More people are. While the practice – called float therapy or flotation therapy – has been around since the 1970s, its popularity has escalated in recent years, says Jim Hefner, founder of Just Float, the center Jordan visits in Pasadena. The demand there is a case in point: Since opening its doors less than one year ago, “well over 10,000” floats have been completed at Just Float. With 11 float cabins, it’s the largest float center in the world.

It’s easy for Jordan, who first tried floating after a Facebook ad intrigued him, to see why. While he also meditates, hikes and receives acupuncture regularly, nothing compares to floating, he says. “Where [else] can you really go where there’s complete silence, where there’s no external stimulation?” Jordan asks. “The only place that comes close to that is the shower.”

At Aspire Center for Health and Wellness in New York City, physical therapy patients are among those who use the float tanks.
At Aspire Center for Health and Wellness in New York City, physical therapy patients are among those who use the float tanks. (ANNA MEDARIS MILLER)

How Does It Work?

When new float clients enter New York City’s Aspire Center for Health and Wellness, a physical therapy clinic with two float tanks, they’re led into a candle-lit float room with a bathroom, shower and the float tank center-stage. Clients are asked to shower away any lotions and body oils, protect any open wounds with Vaseline, pop in ear plugs and lower themselves into the lukewarm tub of saltwater. Whenever they’re ready, they can push a button to turn off the lights inside the tank and another one to lower the lid.

Once they’re enclosed in complete silence, darkness and weightlessness, floaters are asked to do something they’re rarely, if ever, asked to do in their daily lives: “Just be,” instructs Daniella Goodish, the center’s director of operations and facilities who assures clients that there’s no right or wrong way to float. After all, by removing as much sensory input as possible – even the water is set at a specific “skin-receptor neutral” temperature so that floaters can’t feel where their skin ends and the water begins – there’s not much to do other than, well, just be.

“This is a time to just not think about anything and just allow myself to be in the body and have this experience, and it was very transformative,” Jordan says of his first float. “I found a deep, deep sense of peace.” His “most profound” float brought to life a detailed childhood scene – complete with the placement of a rock and the scent of his neighborhood – he hadn’t thought of in years. “I think there is something to this that really activates and transcends memories,” Jordan says.

[See: 8 Ways to Remember Something Right Now.]

All such experiences and more are normal, Hefner says. He’s seen people emerge so overwhelmed with feelings of well-being, they cry and hug Just Float’s staff. Others are screenwriters who burst out of the center with new inspiration for their scripts. Smokers may quit once and for all, alcoholics may turn a corner toward sobriety and people in unfulfilling careers or unhappy relationships may find the courage to make a life change. Some, still, just fall asleep.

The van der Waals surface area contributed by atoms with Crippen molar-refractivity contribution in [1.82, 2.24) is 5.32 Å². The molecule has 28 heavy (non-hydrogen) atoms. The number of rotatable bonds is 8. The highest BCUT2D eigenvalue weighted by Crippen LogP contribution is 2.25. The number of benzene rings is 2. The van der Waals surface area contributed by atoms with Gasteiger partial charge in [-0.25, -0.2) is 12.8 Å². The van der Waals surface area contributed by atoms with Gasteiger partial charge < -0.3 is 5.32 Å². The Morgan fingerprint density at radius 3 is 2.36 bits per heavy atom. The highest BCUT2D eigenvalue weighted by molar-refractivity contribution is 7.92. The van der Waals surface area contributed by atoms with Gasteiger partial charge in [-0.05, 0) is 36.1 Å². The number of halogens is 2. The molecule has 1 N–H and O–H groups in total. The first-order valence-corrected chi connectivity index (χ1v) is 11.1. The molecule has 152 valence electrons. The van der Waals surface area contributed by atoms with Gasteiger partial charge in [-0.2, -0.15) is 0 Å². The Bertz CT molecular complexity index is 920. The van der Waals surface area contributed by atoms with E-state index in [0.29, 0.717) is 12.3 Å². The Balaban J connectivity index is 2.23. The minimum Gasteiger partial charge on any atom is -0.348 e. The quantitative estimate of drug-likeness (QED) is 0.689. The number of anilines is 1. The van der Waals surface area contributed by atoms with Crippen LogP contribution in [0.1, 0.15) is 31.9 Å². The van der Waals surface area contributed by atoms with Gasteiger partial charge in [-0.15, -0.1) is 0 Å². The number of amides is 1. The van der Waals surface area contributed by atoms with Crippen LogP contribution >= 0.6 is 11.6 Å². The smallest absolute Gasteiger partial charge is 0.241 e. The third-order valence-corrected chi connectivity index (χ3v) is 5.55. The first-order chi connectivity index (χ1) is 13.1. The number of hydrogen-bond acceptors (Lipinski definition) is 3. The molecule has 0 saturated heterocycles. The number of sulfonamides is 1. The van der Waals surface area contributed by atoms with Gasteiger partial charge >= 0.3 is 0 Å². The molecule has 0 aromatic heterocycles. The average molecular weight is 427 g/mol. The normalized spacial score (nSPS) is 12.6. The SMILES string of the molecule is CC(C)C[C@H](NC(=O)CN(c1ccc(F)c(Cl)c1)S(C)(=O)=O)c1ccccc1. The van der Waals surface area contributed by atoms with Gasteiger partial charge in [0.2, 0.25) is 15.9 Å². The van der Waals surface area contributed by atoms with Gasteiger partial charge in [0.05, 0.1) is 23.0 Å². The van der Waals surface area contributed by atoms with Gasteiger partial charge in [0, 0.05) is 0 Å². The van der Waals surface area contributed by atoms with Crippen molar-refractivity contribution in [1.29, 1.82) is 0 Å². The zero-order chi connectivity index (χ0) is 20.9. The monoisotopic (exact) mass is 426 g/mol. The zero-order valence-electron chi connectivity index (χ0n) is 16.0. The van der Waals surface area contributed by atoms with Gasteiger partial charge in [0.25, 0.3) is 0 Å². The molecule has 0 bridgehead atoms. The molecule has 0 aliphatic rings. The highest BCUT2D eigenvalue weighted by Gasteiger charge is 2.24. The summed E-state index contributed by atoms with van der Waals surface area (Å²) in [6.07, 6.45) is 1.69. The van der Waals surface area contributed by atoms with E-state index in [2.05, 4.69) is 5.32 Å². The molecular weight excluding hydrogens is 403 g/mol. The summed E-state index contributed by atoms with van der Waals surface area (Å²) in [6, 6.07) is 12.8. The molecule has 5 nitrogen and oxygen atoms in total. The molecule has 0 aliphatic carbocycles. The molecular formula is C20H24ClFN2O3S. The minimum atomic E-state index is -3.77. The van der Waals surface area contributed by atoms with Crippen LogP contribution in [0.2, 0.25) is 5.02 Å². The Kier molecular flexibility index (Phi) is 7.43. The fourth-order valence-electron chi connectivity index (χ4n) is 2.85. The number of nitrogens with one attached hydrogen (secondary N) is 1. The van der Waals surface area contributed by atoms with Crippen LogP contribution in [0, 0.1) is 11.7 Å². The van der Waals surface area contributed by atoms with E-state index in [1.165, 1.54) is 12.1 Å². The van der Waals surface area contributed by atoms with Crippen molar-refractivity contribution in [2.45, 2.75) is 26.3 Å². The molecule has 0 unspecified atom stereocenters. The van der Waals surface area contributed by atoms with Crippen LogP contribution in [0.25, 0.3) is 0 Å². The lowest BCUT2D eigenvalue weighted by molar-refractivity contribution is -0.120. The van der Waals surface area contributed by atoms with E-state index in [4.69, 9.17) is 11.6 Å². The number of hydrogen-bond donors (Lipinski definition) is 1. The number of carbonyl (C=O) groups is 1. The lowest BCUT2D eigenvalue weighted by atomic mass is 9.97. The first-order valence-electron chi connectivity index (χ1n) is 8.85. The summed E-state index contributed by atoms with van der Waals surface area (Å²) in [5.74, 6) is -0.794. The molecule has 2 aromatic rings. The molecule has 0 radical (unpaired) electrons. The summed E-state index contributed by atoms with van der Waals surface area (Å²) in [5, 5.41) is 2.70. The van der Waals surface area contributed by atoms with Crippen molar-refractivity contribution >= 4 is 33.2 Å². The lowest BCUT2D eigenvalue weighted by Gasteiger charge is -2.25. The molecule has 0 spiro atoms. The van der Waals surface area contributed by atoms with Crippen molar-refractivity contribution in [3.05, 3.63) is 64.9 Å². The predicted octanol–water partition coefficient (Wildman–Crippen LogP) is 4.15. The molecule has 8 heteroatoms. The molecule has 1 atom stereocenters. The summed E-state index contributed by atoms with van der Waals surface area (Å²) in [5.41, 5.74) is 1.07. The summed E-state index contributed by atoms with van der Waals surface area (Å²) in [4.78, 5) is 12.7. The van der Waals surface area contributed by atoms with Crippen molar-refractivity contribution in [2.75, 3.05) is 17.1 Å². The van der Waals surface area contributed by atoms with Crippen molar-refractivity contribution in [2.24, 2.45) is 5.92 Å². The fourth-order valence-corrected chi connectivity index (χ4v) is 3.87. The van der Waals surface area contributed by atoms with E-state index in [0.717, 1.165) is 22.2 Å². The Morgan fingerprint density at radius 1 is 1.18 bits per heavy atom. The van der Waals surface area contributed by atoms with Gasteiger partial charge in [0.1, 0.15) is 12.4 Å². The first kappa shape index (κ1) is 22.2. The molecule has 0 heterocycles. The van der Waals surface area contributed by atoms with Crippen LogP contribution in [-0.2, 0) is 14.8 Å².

No matter how profound or not their experience, one generality applies to most floaters: “Floating,” Hefner says, “tends to make people feel pretty damn awesome.”

What Does the Research Say?

While there’s much more to be done, researchers have made some promising links between floating and relief from various maladies, namely anxiety, depression and sleeping problems. In one study published this year, for instance, Kjellgren and a colleague found that people with generalized anxiety disorder who floated for 12 45-minute sessions over the course of seven weeks significantly reduced their anxiety symptoms while also improving their sleep and mood. Six months later, the participants were still reaping almost all of the benefits. “We expected the effects to be more of a relief in the moment, but instead, it turned out to be a cure for many people,” Kjellgren says.

Other studies have documented the positive effects of flotation therapy – often called restricted environmental stimulation in research – on fibromyalgia, exercise recovery, smoking cessation, eating disorders, substance abuse, premenstrual syndrome and even for autism, though in many cases it works best in tandem with other therapies and typically after about 12 floats, Kjellgren says.

Hefner explains flotation therapy’s promise by describing it as a fast-track to meditation, which has well-established and far-reaching benefits to body and mind. “We have the vehicle for practicing meditation in its best form,” he says. At the Laureate Institute for Brain Research in Tulsa, Oklahoma, a research team led by clinical neuropsychologist Justin Feinstein is studying just how flotation might work at the neurological level to help patients tap into their body’s “brain maps” and, in turn, stave off or treat certain diseases.

Meantime, it’s important to remember that there are other, proven treatments for mental health conditions, and praising flotation too soon could deter people from seeking evidence-based help, says Dr. Harry Croft, a psychiatrist at Clinical Trials of Texas who has evaluated over 8,000 veterans, many with post-traumatic stress disorder. Floating, which insurance doesn’t typically cover, isn’t cheap either: An hourlong session can cost between $50 and $100, and most centers encourage multiple, if not regular, floats in order to reap the benefits. And, while the practice is relatively risk-free, save getting saltwater in your eyes or feeling claustrophobic, people with certain conditions including psychosis and untreated epilepsy should not float, Kjellgren adds.